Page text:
Experts issue safety guidance in anticipation of traumatic injuries and emergency department visits
Just weeks away from Halloween, the American Academy of Orthopedic Surgeons issued safety guidance Wednesday aimed at reducing trauma injuries and visits to emergency departments related to pumpkin carving and other holiday-related festivities.
Dr. Craig Phillips, orthopedic hand surgeon and spokesperson for AAOS, said, “It is important for parents to establish clear boundaries with their children and teach them safety tips to ensure they have a positive experience. , not to visit the hospital.” Statement. “Using proper pumpkin cutters and cutting away from the body is the only way to avoid musculoskeletal injuries.”
Experts also recommend using a pumpkin carving kit or knife made specifically for carving to reduce the risk of getting stuck in the skin of the pumpkin. Other tips include carving the pumpkin in a clean, dry area with ample lighting that doesn’t have tools or moisture on hands.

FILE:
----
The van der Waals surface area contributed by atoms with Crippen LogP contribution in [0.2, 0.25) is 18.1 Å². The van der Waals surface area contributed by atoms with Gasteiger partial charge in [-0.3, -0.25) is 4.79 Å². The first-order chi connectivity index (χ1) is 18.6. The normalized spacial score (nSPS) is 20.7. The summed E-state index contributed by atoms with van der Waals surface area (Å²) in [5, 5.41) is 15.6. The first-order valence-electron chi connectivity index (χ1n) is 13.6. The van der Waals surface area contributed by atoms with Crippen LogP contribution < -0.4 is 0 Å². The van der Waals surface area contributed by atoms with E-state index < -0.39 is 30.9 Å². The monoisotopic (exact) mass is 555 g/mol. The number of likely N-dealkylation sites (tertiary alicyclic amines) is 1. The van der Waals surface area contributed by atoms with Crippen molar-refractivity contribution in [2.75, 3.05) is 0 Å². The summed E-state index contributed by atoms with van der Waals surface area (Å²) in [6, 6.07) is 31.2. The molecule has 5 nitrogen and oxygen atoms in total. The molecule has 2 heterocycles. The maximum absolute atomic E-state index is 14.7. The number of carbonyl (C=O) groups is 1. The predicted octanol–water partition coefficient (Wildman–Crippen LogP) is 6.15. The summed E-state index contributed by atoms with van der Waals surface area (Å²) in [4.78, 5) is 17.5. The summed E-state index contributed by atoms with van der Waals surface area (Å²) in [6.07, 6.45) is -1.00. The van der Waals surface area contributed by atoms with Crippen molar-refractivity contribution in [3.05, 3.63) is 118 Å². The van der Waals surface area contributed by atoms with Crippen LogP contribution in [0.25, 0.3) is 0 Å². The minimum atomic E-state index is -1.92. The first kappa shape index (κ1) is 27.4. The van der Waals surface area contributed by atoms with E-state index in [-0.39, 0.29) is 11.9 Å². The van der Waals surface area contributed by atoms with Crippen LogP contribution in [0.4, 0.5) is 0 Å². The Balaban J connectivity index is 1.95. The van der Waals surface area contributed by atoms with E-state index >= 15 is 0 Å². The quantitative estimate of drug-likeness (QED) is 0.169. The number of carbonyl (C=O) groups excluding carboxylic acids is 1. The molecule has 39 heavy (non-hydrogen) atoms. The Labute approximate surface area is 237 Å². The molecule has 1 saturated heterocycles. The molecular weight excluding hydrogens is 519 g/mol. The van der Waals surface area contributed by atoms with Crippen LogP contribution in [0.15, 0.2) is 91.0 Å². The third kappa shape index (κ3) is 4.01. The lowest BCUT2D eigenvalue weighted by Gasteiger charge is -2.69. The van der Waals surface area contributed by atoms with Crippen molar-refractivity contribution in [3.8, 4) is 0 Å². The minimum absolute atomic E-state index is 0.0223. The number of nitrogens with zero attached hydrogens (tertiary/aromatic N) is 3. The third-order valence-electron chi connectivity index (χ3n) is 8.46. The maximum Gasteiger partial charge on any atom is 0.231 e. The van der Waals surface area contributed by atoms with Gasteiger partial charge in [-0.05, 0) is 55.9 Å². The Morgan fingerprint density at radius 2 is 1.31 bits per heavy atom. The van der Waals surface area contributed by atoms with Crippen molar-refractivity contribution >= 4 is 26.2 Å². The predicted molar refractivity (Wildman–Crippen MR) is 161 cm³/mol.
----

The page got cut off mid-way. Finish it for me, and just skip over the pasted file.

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If there is an injury, such as a cut, experts recommend applying pressure with a clean cloth, elevating the injured area above the heart, cleaning the cut, and covering it with a bandage. Experts say that if the cut is deep and bleeding continues after 10-15 minutes, consider seeking medical attention.
Also opt for non-flammable lights instead of candles inside pumpkins and other decorations, the group says.
Pumpkin carving was involved in nearly half of Halloween-related injuries in 2018, although nearly 2,700 injuries involved trips and falls, the AAOS noted, citing data from the U.S. Consumer Product Safety Commission, with 27% of injuries. , which includes wounds and ingestion, among others.
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